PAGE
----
HOUSTON - The Audit Division of the Office of the City Controller of the City of Houston performed an audit of the process to sell/transfer vehicle repair parts to NAPA (Genuine Parts Company). The audit found significant adjustments totaling $1.2M (or 30 percent of the original book value), which include write-offs, scrap, errors, and shrinkage, due to "recognizing errors previously undetected or not remediated." The audit also found that the City's current inventory count and valuation process was reasonably accurate, and the City received fair value for inventory items from NAPA.
The City approved a fleet consolidation plan in Oct. 2010, which created a new Fleet Management Department (FMD). The City entered into a contract with NAPA in January 2011 for inventory previously held and managed by the Houston Fire Department, Solid Waste Management Department, and the Houston Police Department. NAPA had already been providing these services to Public Works and Engineering, and Parks and Recreation under separate agreements, according to the audit report.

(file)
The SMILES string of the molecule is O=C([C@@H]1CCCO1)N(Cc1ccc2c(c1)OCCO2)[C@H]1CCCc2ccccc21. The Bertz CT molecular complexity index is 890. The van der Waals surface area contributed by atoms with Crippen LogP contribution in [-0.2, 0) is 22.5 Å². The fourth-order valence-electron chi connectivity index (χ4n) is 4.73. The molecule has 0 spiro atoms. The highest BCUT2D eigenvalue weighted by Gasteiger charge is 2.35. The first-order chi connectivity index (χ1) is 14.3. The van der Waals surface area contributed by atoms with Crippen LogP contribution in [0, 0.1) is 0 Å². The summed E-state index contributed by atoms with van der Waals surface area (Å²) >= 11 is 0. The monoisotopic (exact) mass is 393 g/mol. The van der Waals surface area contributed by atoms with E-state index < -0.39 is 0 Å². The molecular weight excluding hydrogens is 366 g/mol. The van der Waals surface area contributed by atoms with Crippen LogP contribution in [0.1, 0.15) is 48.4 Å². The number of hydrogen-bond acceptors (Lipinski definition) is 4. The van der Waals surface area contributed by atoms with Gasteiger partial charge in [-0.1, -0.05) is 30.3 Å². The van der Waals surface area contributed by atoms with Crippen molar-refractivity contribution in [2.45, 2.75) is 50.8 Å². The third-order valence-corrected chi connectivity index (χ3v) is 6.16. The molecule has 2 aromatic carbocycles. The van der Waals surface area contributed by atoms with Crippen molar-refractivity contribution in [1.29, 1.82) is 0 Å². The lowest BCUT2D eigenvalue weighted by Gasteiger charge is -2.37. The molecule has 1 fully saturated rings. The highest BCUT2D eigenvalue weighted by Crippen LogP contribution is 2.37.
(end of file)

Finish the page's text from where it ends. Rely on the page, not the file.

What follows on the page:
The book value of the repair parts inventory as of September 2010 was $3.9M. Inventory adjustments and net inventory activity totaled $1.6M, and final book value of inventory transferred to NAPA was $2.3M. Of this, $828K represents slow-moving parts that will be owned by the City but managed by NAPA and distributed first at no cost to city employees. Total payments received by the City from NAPA was nearly $1.5M.
The audit recommended the FMD monitor the slow-moving parts owned by the City and maintained by NAPA and verify that parts substitution was not occurring. FMD's response detailed how it would monitor these parts.
The audit also recommended the FMD should ensure proper documentation of obsolete or no longer usable parts. FMD agreed with the recommendation.
"As a result of the overall process, we commend the Fleet Management Department for taking an assertive leadership role effectively managing the physical count and transfer, along with developing and implementing stronger oversight controls," the audit stated.
For the full audit report, click here.